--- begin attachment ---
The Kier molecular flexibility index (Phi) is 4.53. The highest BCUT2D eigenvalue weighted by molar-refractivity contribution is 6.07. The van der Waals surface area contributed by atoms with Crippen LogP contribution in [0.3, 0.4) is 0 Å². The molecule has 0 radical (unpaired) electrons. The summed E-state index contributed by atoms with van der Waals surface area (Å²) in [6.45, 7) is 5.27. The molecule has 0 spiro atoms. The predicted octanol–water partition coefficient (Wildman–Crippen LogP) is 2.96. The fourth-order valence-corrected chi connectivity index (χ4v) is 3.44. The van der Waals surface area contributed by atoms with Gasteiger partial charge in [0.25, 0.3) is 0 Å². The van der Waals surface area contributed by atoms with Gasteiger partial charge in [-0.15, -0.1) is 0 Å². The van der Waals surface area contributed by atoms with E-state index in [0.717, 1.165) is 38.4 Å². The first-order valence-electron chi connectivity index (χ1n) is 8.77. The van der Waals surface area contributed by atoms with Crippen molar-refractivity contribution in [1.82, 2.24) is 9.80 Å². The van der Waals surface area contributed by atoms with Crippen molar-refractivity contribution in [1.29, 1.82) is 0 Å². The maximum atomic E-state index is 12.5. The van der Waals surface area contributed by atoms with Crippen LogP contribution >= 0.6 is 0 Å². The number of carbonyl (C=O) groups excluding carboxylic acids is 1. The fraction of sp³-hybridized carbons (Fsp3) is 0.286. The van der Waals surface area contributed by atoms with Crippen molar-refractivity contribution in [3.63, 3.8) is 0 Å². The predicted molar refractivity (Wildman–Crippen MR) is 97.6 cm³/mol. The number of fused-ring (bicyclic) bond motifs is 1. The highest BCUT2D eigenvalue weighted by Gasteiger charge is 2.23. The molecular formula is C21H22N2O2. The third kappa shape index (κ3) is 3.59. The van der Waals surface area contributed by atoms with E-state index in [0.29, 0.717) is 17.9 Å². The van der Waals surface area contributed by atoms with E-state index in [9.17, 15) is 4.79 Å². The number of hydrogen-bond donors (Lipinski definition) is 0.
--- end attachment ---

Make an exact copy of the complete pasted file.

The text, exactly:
The Kier molecular flexibility index (Phi) is 4.53. The highest BCUT2D eigenvalue weighted by molar-refractivity contribution is 6.07. The van der Waals surface area contributed by atoms with Crippen LogP contribution in [0.3, 0.4) is 0 Å². The molecule has 0 radical (unpaired) electrons. The summed E-state index contributed by atoms with van der Waals surface area (Å²) in [6.45, 7) is 5.27. The molecule has 0 spiro atoms. The predicted octanol–water partition coefficient (Wildman–Crippen LogP) is 2.96. The fourth-order valence-corrected chi connectivity index (χ4v) is 3.44. The van der Waals surface area contributed by atoms with Gasteiger partial charge in [0.25, 0.3) is 0 Å². The van der Waals surface area contributed by atoms with Gasteiger partial charge in [-0.15, -0.1) is 0 Å². The van der Waals surface area contributed by atoms with E-state index in [0.717, 1.165) is 38.4 Å². The first-order valence-electron chi connectivity index (χ1n) is 8.77. The van der Waals surface area contributed by atoms with Crippen molar-refractivity contribution in [1.82, 2.24) is 9.80 Å². The van der Waals surface area contributed by atoms with Crippen molar-refractivity contribution in [1.29, 1.82) is 0 Å². The maximum atomic E-state index is 12.5. The van der Waals surface area contributed by atoms with Crippen LogP contribution >= 0.6 is 0 Å². The number of carbonyl (C=O) groups excluding carboxylic acids is 1. The fraction of sp³-hybridized carbons (Fsp3) is 0.286. The van der Waals surface area contributed by atoms with Crippen molar-refractivity contribution in [3.63, 3.8) is 0 Å². The predicted molar refractivity (Wildman–Crippen MR) is 97.6 cm³/mol. The number of fused-ring (bicyclic) bond motifs is 1. The highest BCUT2D eigenvalue weighted by Gasteiger charge is 2.23. The molecular formula is C21H22N2O2. The third kappa shape index (κ3) is 3.59. The van der Waals surface area contributed by atoms with E-state index in [0.29, 0.717) is 17.9 Å². The van der Waals surface area contributed by atoms with E-state index in [9.17, 15) is 4.79 Å². The number of hydrogen-bond donors (Lipinski definition) is 0.